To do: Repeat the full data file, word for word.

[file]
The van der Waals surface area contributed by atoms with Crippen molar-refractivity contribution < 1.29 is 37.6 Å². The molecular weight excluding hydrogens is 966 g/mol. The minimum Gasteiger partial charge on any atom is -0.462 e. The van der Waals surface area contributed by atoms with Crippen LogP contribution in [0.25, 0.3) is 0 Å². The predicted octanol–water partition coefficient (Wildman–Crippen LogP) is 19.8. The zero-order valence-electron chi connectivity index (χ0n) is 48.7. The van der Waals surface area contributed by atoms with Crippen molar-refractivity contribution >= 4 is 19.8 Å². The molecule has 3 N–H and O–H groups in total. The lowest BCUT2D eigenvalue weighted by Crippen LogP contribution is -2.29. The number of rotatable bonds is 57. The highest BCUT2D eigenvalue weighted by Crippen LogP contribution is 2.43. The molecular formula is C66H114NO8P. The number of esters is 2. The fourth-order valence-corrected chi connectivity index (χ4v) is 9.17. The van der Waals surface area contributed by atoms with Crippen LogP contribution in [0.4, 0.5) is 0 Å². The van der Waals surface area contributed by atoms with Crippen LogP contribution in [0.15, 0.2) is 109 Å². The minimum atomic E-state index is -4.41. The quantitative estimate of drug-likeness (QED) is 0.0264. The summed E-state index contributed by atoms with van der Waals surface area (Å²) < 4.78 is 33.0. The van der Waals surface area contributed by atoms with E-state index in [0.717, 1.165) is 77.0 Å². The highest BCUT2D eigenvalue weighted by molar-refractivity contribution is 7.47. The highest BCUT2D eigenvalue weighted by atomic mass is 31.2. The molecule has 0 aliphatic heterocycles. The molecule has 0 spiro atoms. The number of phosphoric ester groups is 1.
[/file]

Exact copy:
The van der Waals surface area contributed by atoms with Crippen molar-refractivity contribution < 1.29 is 37.6 Å². The molecular weight excluding hydrogens is 966 g/mol. The minimum Gasteiger partial charge on any atom is -0.462 e. The van der Waals surface area contributed by atoms with Crippen LogP contribution in [0.25, 0.3) is 0 Å². The predicted octanol–water partition coefficient (Wildman–Crippen LogP) is 19.8. The zero-order valence-electron chi connectivity index (χ0n) is 48.7. The van der Waals surface area contributed by atoms with Crippen molar-refractivity contribution >= 4 is 19.8 Å². The molecule has 3 N–H and O–H groups in total. The lowest BCUT2D eigenvalue weighted by Crippen LogP contribution is -2.29. The number of rotatable bonds is 57. The highest BCUT2D eigenvalue weighted by Crippen LogP contribution is 2.43. The molecular formula is C66H114NO8P. The number of esters is 2. The fourth-order valence-corrected chi connectivity index (χ4v) is 9.17. The van der Waals surface area contributed by atoms with Crippen LogP contribution in [0.4, 0.5) is 0 Å². The van der Waals surface area contributed by atoms with Crippen LogP contribution in [0.15, 0.2) is 109 Å². The minimum atomic E-state index is -4.41. The quantitative estimate of drug-likeness (QED) is 0.0264. The summed E-state index contributed by atoms with van der Waals surface area (Å²) < 4.78 is 33.0. The van der Waals surface area contributed by atoms with E-state index in [0.717, 1.165) is 77.0 Å². The highest BCUT2D eigenvalue weighted by molar-refractivity contribution is 7.47. The highest BCUT2D eigenvalue weighted by atomic mass is 31.2. The molecule has 0 aliphatic heterocycles. The molecule has 0 spiro atoms. The number of phosphoric ester groups is 1.